In focusing on the translation of basic research discoveries to clinical testing and back, our URPP aims at assessing and improving the beneficial effects of novel single or combined treatment strategies and simultaneously minimizing the adverse effects.
The main aims of this part can be summarized as follows:
- Understanding and avoiding treatment-associated adverse effects
- Developing improved treatments for cancer
Ad 1. Currently, most studies examining the efficacy of a novel drug in an animal model fail to assess the potential adverse side effects of the drug. Yet, many treatments, including immunotherapy, often affect different organs, such as the lungs, liver, and kidneys, even if such therapeutics appear to be well-tolerated by the individual. The screening for adverse side effects of novel immunotherapeutics already at an early stage of drug development will help us identify well-tolerated from more toxic approaches. Moreover, these efforts will extend our knowledge in this field, which is becoming increasingly important for academic and pharmaceutical drug development by helping to better select candidate therapeutics for costly clinical trials.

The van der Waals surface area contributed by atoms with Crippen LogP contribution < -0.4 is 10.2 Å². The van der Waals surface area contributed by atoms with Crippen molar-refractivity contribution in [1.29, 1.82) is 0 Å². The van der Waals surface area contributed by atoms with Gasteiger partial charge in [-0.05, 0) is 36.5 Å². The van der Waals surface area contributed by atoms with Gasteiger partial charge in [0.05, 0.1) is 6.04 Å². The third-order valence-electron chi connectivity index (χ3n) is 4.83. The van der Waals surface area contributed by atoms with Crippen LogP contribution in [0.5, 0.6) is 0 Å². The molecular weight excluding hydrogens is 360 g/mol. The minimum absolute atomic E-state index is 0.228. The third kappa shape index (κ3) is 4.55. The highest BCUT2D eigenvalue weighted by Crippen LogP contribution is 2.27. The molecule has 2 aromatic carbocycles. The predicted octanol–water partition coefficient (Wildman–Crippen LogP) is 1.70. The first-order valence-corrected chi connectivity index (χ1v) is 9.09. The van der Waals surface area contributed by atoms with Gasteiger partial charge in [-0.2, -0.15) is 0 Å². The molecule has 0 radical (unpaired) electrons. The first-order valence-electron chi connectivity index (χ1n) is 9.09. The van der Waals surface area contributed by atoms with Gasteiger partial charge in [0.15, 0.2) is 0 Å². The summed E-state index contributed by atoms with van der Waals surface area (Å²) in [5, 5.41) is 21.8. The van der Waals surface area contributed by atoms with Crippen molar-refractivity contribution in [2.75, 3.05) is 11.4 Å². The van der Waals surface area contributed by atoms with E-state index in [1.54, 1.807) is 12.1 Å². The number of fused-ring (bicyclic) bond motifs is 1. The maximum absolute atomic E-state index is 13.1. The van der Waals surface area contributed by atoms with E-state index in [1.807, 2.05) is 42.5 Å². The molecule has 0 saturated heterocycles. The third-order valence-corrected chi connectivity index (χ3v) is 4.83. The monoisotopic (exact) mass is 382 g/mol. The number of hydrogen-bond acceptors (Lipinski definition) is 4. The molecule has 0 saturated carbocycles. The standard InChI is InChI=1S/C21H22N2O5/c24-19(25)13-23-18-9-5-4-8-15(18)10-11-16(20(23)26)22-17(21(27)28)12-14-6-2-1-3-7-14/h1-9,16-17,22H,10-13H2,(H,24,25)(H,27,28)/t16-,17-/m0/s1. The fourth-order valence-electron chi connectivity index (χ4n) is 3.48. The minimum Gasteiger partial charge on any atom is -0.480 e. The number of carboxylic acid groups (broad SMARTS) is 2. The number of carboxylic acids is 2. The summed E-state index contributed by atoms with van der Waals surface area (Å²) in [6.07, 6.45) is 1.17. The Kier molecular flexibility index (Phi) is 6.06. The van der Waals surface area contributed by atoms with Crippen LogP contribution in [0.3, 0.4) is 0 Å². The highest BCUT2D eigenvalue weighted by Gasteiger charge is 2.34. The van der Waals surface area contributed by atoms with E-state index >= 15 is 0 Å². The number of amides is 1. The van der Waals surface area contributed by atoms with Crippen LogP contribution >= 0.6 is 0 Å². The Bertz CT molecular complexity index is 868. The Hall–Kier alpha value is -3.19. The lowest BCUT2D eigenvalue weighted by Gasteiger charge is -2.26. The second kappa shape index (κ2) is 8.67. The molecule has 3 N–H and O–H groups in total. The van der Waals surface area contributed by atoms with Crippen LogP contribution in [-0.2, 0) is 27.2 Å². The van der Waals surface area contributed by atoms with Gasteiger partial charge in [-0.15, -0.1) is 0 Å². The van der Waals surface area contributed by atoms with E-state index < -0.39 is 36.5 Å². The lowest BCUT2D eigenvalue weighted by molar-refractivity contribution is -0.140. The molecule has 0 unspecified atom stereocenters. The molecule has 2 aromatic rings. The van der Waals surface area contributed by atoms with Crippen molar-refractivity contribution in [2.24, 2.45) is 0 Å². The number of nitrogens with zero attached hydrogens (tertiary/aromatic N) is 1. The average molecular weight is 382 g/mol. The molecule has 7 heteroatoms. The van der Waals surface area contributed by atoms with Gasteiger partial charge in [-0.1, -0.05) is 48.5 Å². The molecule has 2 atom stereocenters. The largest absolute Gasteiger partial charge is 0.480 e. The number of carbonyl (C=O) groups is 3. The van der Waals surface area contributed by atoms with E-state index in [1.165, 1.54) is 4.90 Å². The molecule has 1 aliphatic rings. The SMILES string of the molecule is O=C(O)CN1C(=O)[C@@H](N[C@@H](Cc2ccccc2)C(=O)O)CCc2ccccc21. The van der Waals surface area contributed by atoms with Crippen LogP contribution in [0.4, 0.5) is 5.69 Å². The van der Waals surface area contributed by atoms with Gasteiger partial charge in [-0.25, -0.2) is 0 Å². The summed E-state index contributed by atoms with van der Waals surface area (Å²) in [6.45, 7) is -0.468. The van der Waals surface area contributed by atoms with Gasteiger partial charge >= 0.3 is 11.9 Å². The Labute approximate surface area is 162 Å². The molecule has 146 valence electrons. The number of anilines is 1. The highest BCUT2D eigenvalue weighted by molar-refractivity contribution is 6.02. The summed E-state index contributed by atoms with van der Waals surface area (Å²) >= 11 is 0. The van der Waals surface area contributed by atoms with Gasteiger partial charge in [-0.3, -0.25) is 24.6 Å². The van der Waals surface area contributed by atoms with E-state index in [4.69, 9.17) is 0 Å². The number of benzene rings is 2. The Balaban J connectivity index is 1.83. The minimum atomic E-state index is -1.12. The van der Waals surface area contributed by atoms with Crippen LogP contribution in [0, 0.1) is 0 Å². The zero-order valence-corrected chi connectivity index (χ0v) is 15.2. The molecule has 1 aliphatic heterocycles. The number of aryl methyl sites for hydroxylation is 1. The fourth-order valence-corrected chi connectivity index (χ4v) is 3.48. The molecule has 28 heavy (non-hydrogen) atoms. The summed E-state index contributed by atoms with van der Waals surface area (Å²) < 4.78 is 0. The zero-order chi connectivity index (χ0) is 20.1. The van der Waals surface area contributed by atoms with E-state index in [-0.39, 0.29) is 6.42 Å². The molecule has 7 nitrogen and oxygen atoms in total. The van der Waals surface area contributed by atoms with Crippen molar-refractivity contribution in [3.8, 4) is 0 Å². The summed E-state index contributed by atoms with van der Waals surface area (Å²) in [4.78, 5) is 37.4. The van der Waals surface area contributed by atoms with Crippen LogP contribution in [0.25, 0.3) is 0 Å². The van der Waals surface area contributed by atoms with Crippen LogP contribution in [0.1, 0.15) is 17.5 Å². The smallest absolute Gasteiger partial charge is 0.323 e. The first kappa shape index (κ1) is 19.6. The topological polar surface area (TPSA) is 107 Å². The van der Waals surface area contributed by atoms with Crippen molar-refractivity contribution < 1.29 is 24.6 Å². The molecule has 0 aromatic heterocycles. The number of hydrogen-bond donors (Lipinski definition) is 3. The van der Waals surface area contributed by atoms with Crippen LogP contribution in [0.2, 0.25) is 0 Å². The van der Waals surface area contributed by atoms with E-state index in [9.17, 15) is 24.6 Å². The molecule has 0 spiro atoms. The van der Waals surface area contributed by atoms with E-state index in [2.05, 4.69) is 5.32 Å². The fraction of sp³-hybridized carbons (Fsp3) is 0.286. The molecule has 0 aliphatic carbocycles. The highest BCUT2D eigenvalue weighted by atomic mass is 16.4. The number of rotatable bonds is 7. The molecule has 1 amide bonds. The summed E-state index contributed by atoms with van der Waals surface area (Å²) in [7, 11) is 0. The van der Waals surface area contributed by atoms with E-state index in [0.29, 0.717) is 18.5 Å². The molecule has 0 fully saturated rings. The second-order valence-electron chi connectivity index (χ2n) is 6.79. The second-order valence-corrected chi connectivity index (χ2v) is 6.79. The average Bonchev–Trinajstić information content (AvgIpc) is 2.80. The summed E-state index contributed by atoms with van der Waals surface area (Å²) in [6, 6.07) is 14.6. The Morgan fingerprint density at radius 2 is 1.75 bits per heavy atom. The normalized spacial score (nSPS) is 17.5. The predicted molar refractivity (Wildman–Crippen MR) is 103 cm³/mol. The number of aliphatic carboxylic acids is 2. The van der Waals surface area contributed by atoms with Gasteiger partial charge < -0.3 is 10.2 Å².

Ad 2. The faithful generation and further testing of promising cancer treatments is a crucial step towards clinical studies, which will be a central part of this URPP with focus on translational cancer research. During the first periods of this URPP grant, we have generated promising therapeutic approaches, which we intend to test in investigator-initiated clinical trials, pending additional funding by other sources.
The three examples listed below illustrate a therapeutic strategy that will be further developed and tested within this URPP.
a) IL-2/anti-IL-2 mAb complexes
b) Use of IL-12 fusion protein in combination with anti-CTLA-4 mAb
c) Use of any of the following: anti-HSC/AML CAR T cells (Lentiviral vector or mRNA based) or bi- or multi-specific T-cell engager (BiTE) antibodies
Generation and testing of GMP-grade novel therapeutics (such as human IL-2/anti-human IL-2 mAbs and huIL-12-Fc, CAR T-cells, bispecific antibodies) will place us in an ideal position to find sufficient external financing for proceeding to investigator-initiated clinical trials.